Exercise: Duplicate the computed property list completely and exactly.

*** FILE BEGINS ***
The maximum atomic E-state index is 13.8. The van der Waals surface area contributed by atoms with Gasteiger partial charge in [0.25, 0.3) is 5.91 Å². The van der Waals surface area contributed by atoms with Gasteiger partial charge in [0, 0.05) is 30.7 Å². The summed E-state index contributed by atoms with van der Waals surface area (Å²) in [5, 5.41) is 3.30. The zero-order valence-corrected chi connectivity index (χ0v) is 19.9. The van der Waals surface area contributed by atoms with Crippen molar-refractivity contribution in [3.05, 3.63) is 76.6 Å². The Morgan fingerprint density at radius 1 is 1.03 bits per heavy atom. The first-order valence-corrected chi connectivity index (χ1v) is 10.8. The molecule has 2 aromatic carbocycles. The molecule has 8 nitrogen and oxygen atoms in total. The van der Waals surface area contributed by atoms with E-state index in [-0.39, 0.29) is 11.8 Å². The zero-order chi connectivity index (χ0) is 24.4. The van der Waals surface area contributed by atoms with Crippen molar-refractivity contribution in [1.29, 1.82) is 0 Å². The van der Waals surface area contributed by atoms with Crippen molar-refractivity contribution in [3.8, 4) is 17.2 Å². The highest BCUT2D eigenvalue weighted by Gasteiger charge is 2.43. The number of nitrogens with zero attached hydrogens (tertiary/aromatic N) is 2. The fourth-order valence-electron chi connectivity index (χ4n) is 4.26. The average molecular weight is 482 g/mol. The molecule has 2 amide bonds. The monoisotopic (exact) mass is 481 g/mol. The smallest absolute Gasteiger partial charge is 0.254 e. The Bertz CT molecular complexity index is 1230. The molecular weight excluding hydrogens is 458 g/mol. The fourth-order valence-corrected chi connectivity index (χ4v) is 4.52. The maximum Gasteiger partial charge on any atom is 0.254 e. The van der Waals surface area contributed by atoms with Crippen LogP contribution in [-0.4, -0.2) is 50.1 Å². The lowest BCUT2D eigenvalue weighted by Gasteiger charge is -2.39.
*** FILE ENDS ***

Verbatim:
The maximum atomic E-state index is 13.8. The van der Waals surface area contributed by atoms with Gasteiger partial charge in [0.25, 0.3) is 5.91 Å². The van der Waals surface area contributed by atoms with Gasteiger partial charge in [0, 0.05) is 30.7 Å². The summed E-state index contributed by atoms with van der Waals surface area (Å²) in [5, 5.41) is 3.30. The zero-order valence-corrected chi connectivity index (χ0v) is 19.9. The van der Waals surface area contributed by atoms with Crippen molar-refractivity contribution in [3.05, 3.63) is 76.6 Å². The Morgan fingerprint density at radius 1 is 1.03 bits per heavy atom. The first-order valence-corrected chi connectivity index (χ1v) is 10.8. The molecule has 2 aromatic carbocycles. The molecule has 8 nitrogen and oxygen atoms in total. The van der Waals surface area contributed by atoms with E-state index in [-0.39, 0.29) is 11.8 Å². The zero-order chi connectivity index (χ0) is 24.4. The van der Waals surface area contributed by atoms with Crippen molar-refractivity contribution in [1.29, 1.82) is 0 Å². The van der Waals surface area contributed by atoms with Crippen molar-refractivity contribution in [3.8, 4) is 17.2 Å². The highest BCUT2D eigenvalue weighted by Gasteiger charge is 2.43. The number of nitrogens with zero attached hydrogens (tertiary/aromatic N) is 2. The fourth-order valence-electron chi connectivity index (χ4n) is 4.26. The average molecular weight is 482 g/mol. The molecule has 2 amide bonds. The monoisotopic (exact) mass is 481 g/mol. The smallest absolute Gasteiger partial charge is 0.254 e. The Bertz CT molecular complexity index is 1230. The molecular weight excluding hydrogens is 458 g/mol. The fourth-order valence-corrected chi connectivity index (χ4v) is 4.52. The maximum Gasteiger partial charge on any atom is 0.254 e. The van der Waals surface area contributed by atoms with Crippen LogP contribution in [-0.4, -0.2) is 50.1 Å². The lowest BCUT2D eigenvalue weighted by Gasteiger charge is -2.39.